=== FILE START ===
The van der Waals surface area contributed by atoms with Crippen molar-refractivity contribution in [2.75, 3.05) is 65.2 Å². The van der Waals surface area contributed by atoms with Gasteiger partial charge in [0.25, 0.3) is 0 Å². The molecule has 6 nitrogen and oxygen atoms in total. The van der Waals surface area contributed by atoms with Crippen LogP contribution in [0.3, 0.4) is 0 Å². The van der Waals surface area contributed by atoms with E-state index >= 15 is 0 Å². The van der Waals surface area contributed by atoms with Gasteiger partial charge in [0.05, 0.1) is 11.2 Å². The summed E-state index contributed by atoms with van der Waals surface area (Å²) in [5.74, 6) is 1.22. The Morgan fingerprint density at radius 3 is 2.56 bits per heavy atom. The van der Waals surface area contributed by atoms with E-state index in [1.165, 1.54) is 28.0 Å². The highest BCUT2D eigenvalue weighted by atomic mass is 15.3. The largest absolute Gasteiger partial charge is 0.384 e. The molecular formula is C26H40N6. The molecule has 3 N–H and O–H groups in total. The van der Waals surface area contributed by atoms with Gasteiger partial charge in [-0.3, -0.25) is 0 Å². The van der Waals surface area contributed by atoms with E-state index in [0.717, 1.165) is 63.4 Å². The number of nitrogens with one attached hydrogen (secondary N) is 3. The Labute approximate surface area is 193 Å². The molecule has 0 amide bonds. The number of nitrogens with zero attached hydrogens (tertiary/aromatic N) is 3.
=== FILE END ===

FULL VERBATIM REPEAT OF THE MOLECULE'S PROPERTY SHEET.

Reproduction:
The van der Waals surface area contributed by atoms with Crippen molar-refractivity contribution in [2.75, 3.05) is 65.2 Å². The van der Waals surface area contributed by atoms with Gasteiger partial charge in [0.25, 0.3) is 0 Å². The molecule has 6 nitrogen and oxygen atoms in total. The van der Waals surface area contributed by atoms with Crippen LogP contribution in [0.3, 0.4) is 0 Å². The van der Waals surface area contributed by atoms with E-state index >= 15 is 0 Å². The van der Waals surface area contributed by atoms with Gasteiger partial charge in [0.05, 0.1) is 11.2 Å². The summed E-state index contributed by atoms with van der Waals surface area (Å²) in [5.74, 6) is 1.22. The Morgan fingerprint density at radius 3 is 2.56 bits per heavy atom. The van der Waals surface area contributed by atoms with E-state index in [1.165, 1.54) is 28.0 Å². The highest BCUT2D eigenvalue weighted by atomic mass is 15.3. The largest absolute Gasteiger partial charge is 0.384 e. The molecular formula is C26H40N6. The molecule has 3 N–H and O–H groups in total. The van der Waals surface area contributed by atoms with Gasteiger partial charge in [-0.3, -0.25) is 0 Å². The van der Waals surface area contributed by atoms with E-state index in [0.717, 1.165) is 63.4 Å². The number of nitrogens with one attached hydrogen (secondary N) is 3. The Labute approximate surface area is 193 Å². The molecule has 0 amide bonds. The number of nitrogens with zero attached hydrogens (tertiary/aromatic N) is 3.